The May/June 2005 edition of Foreign Affairs is out. There are a number of good and interesting pieces in the current edition, including Sebastian Mallaby's take on the present and future of the World Bank: Saving the World Bank.
Mallaby argues that the current effectiveness of the World Bank is supported by its financial structure. As a bank, it makes a large number of profitable loans to creditworthy nations, including China, Mexico, and the Philippines. The profits from this business enable the World Bank to pay well its very capable professional staff, and to engage in many of its development activities.
Mallaby believes that this structure is under threat. Its operations in commercial lending and "soft lending" - loans to developing nations with generous repayment terms - are under attack from the political left and right - in the United States and elsewhere.
The "soft loan" program has been compromised, according to Mallaby, by debt forgiveness programs that would not compensate the "soft loan" fund. The Bush administration, in particular, has proposed that the World Bank simply cancel many of these debts.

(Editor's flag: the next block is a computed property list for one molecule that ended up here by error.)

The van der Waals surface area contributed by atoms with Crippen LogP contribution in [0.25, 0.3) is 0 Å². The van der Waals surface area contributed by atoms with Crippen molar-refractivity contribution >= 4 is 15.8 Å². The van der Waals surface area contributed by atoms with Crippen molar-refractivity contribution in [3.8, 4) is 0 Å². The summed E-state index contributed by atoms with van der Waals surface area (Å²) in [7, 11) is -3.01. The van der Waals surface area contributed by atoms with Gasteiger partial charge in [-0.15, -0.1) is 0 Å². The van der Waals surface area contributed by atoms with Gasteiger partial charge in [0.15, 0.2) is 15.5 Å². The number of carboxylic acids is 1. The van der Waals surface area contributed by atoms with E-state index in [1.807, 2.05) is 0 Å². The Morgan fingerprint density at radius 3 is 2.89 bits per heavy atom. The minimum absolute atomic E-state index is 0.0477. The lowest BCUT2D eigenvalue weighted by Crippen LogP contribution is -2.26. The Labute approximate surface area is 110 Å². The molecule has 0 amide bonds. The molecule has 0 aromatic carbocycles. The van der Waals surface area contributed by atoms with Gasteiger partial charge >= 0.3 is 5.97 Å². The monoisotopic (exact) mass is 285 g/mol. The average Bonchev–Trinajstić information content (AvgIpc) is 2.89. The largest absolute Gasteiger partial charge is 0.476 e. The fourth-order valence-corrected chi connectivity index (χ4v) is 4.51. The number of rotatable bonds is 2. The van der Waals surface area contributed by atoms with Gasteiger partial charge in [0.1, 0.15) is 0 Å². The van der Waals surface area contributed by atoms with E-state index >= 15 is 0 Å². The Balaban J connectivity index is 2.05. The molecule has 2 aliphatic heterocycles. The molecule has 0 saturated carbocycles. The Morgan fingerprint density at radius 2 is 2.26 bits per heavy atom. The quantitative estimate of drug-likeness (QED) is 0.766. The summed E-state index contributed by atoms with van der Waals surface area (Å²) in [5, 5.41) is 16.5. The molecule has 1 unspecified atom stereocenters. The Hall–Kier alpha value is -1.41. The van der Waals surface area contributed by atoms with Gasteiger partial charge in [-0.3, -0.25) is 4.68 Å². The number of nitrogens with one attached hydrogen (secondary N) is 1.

If this proposal is extended to the 33 HIPCs (highly indebted poor countries), in 2025 the bank's soft loan window will be a fifth smaller than it would otherwise be.
The commercial lending operations are under threat from both conservatives and progressives. The former believe that the international capital markets are now well-developed enough that nations such as China and Mexico do not need the World Bank. The latter believe that
the bank should finance a utopian version of development. The bank's lending, in the left-wing view should be tied to exacting environmental and social standards: it should do no harm to the forests, it should not disturb the lifestyles of indigenous peoples, and it should be entirely untainted by corruption.
In Mallaby's view, while these goals are laudable, they make the lending process at the World Bank very cumbersome and slow.
At the moment, in Mallaby's view, the World Bank is one of the best of the agencies associated with the United Nations. With these threats, however, Mallaby foresees potentially a long decline into mediocrity and irrelevance.